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Researching the Fortress of Louisbourg National Historic Site of Canada
  Recherche sur la Forteresse-de-Louisbourg Lieu historique national du Canada


Extracts of Matters of Historical Interest from "The Huissier, News For and About the Fortress of Louisbourg Heritage Presentation Staff" By The Fortress of Louisbourg Heritage Presentation Staff


(August 4, 2007)

The following is an extract from an article
written by Ken Donovan entitled,
Imposing Discipline Upon Nature: Gardens, Agriculture
and Animal Husbandry in Cape Breton, 1713-1758,
November 2006.

Engineers and the Harmony of Design in French Gardens

            At least two other scientists, Etienne Verrier and Francois De Poilly were among a total of 14 engineers who served at Louisbourg and filed descriptions of Ile Royale’s gardens and agriculture in their reports and especially in their maps and plans. Engineers had played a vital role in the design of gardens in seventeenth and eighteenth century France. French gardens, noted for their sense of proportion, were much like bastioned fortresses because they applied much of the same principle –all parts must harmonize. The gardeners were conscious of geometrically-controlled space, the range of the eye along view planes and the retention of vistas by making the length proportionate to the surrounding mass (Vérin 1991, 135-46). Etienne Verrier, the chief engineer at Louisbourg from 1724 to 1745, was responsible for the design of the fortifications and the principal public buildings as well as the lighthouse and the harbour front of the town.

            At 31 years old, Verrier arrived in Louisbourg with a fine reputation as an engineer and an appreciation for aesthetic design. Responsible for over 100 Louisbourg plans, his colourful  drawings include the Dauphin Gate, the hospital, the lighthouse, the royal and island batteries and the engineer’s residence, to name only a few. All of these plans survive in the Archives Nationales, the BibliothPque Nationale, the Comité technique du Génie and other repositories in Paris and many of them record, in precise detail, the gardens of Louisbourg. Among the plans are those of his beautiful residence with well-designed garden, menagerie and garden pool. Built at a cost of 28,000 livres, the engineer’s residence was one of the finest buildings in the town. When the excavations of block one were completed in the 1960's, everything throughout the entire block, including the king’s storehouse, the old storehouse, the artillery shed, the bakery, the garden pool and the garden were found exactly as Verrier had drawn them. The garden, as shown in 1735, measured 10 toise by eight toise with six beds, four of which were planted with completely different and intricate designs. The garden was presumably planted with vegetables, grains, herbs and flowers. The 1735 plan, “an usually detailed record of the yards and buildings” in block one, was most accurate. “Many of the seemingly incidental features, such as the well in the Rue Toulouse, the terrace wall in the Engineer’s garden, and fence lines in block 1, have been verified archaeologically” (Fortier 1972, no. 17).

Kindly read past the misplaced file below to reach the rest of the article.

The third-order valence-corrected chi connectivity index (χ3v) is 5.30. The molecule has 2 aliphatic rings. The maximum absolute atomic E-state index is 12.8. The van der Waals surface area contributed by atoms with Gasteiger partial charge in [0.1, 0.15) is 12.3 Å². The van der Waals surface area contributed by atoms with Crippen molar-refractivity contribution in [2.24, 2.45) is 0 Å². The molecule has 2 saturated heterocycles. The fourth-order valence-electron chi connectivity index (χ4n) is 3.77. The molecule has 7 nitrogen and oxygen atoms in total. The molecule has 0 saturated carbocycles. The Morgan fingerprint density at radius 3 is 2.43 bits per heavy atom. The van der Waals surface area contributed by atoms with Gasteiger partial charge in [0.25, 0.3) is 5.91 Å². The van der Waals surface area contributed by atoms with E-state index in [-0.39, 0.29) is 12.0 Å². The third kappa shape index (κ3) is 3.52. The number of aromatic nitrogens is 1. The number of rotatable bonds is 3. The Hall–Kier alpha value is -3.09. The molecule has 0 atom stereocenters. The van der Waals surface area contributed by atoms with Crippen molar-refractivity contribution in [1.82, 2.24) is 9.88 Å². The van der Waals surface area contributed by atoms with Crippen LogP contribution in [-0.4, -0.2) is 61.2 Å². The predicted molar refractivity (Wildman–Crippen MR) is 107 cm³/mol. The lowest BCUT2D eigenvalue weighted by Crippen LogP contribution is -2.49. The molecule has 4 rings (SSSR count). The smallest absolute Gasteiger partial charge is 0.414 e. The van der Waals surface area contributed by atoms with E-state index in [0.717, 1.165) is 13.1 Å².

Like Etienne Verrier, François de Poilly was a military engineer who served in Louisbourg under Louis Franquet from 1755 to 1758. Poilly assisted in the planning for the repair and reconstruction of the defences and public buildings of Louisbourg. Following in his own footsteps, Franquet commissioned Poilly to go on an excursion around Ile Royale in February and March 1757 in order to correct the maps of the island, to propose road improvements and to suggest repairs to public building and fortifications at St. Anns and St. Peters. Travelling on snowshoes, Poilly and his party toured much of Cape Breton. He kept a twelve-page diary describing the island’s resources including the French and Mi’kmaq inhabitants and the condition of the roads and buildings (DCB 3, 267-8). Poilly had specific suggestions for the improvement of the island’s agricultural, game and forest resources. On the Mira River he recommended increased manpower in order to develop the good soil along the alluvial plain of the river. For the settlements along the Bras d’or Lake from Boularderie Island in the north to East Bay in the south, Poilly called for more oxen to pull ploughs and to provide fertilizer in order to produce certain types of grain. New farms at St. Anns also required new ploughs and cattle (Génie, 2 May 1757, man. 210 f).